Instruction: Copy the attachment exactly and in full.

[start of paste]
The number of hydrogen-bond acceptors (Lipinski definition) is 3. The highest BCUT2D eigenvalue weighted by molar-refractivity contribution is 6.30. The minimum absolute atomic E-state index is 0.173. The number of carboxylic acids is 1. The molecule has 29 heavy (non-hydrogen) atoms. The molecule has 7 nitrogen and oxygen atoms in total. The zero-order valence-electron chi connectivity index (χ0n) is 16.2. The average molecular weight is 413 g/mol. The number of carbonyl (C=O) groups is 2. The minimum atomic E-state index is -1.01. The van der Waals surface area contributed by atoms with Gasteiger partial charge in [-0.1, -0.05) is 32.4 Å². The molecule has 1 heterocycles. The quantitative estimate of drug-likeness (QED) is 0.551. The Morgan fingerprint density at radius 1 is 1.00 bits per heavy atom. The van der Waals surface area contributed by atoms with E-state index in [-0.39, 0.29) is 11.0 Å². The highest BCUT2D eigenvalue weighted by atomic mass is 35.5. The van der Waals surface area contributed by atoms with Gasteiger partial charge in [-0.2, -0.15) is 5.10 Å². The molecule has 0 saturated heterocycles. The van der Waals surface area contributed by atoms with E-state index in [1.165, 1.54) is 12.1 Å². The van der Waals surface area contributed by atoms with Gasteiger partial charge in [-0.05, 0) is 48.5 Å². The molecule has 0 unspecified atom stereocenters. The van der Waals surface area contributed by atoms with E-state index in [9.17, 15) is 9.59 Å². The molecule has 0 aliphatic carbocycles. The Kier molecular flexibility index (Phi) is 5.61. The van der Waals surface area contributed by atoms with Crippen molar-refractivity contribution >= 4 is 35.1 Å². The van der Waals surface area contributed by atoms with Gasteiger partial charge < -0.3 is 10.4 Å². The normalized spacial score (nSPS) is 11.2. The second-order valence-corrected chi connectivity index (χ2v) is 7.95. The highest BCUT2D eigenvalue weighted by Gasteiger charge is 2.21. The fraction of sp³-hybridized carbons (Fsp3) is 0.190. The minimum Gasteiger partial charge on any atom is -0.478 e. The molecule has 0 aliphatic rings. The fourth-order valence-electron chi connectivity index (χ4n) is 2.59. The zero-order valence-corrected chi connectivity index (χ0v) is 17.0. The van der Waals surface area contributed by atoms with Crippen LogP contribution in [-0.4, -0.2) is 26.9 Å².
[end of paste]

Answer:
The number of hydrogen-bond acceptors (Lipinski definition) is 3. The highest BCUT2D eigenvalue weighted by molar-refractivity contribution is 6.30. The minimum absolute atomic E-state index is 0.173. The number of carboxylic acids is 1. The molecule has 29 heavy (non-hydrogen) atoms. The molecule has 7 nitrogen and oxygen atoms in total. The zero-order valence-electron chi connectivity index (χ0n) is 16.2. The average molecular weight is 413 g/mol. The number of carbonyl (C=O) groups is 2. The minimum atomic E-state index is -1.01. The van der Waals surface area contributed by atoms with Gasteiger partial charge in [-0.1, -0.05) is 32.4 Å². The molecule has 1 heterocycles. The quantitative estimate of drug-likeness (QED) is 0.551. The Morgan fingerprint density at radius 1 is 1.00 bits per heavy atom. The van der Waals surface area contributed by atoms with E-state index in [-0.39, 0.29) is 11.0 Å². The highest BCUT2D eigenvalue weighted by atomic mass is 35.5. The van der Waals surface area contributed by atoms with Gasteiger partial charge in [-0.2, -0.15) is 5.10 Å². The molecule has 0 saturated heterocycles. The van der Waals surface area contributed by atoms with E-state index in [1.165, 1.54) is 12.1 Å². The van der Waals surface area contributed by atoms with Gasteiger partial charge in [-0.05, 0) is 48.5 Å². The molecule has 0 unspecified atom stereocenters. The van der Waals surface area contributed by atoms with E-state index in [9.17, 15) is 9.59 Å². The molecule has 0 aliphatic carbocycles. The Kier molecular flexibility index (Phi) is 5.61. The van der Waals surface area contributed by atoms with Crippen molar-refractivity contribution >= 4 is 35.1 Å². The van der Waals surface area contributed by atoms with Gasteiger partial charge < -0.3 is 10.4 Å². The normalized spacial score (nSPS) is 11.2. The second-order valence-corrected chi connectivity index (χ2v) is 7.95. The highest BCUT2D eigenvalue weighted by Gasteiger charge is 2.21. The fraction of sp³-hybridized carbons (Fsp3) is 0.190. The minimum Gasteiger partial charge on any atom is -0.478 e. The molecule has 0 aliphatic rings. The fourth-order valence-electron chi connectivity index (χ4n) is 2.59. The zero-order valence-corrected chi connectivity index (χ0v) is 17.0. The van der Waals surface area contributed by atoms with Crippen LogP contribution in [-0.4, -0.2) is 26.9 Å².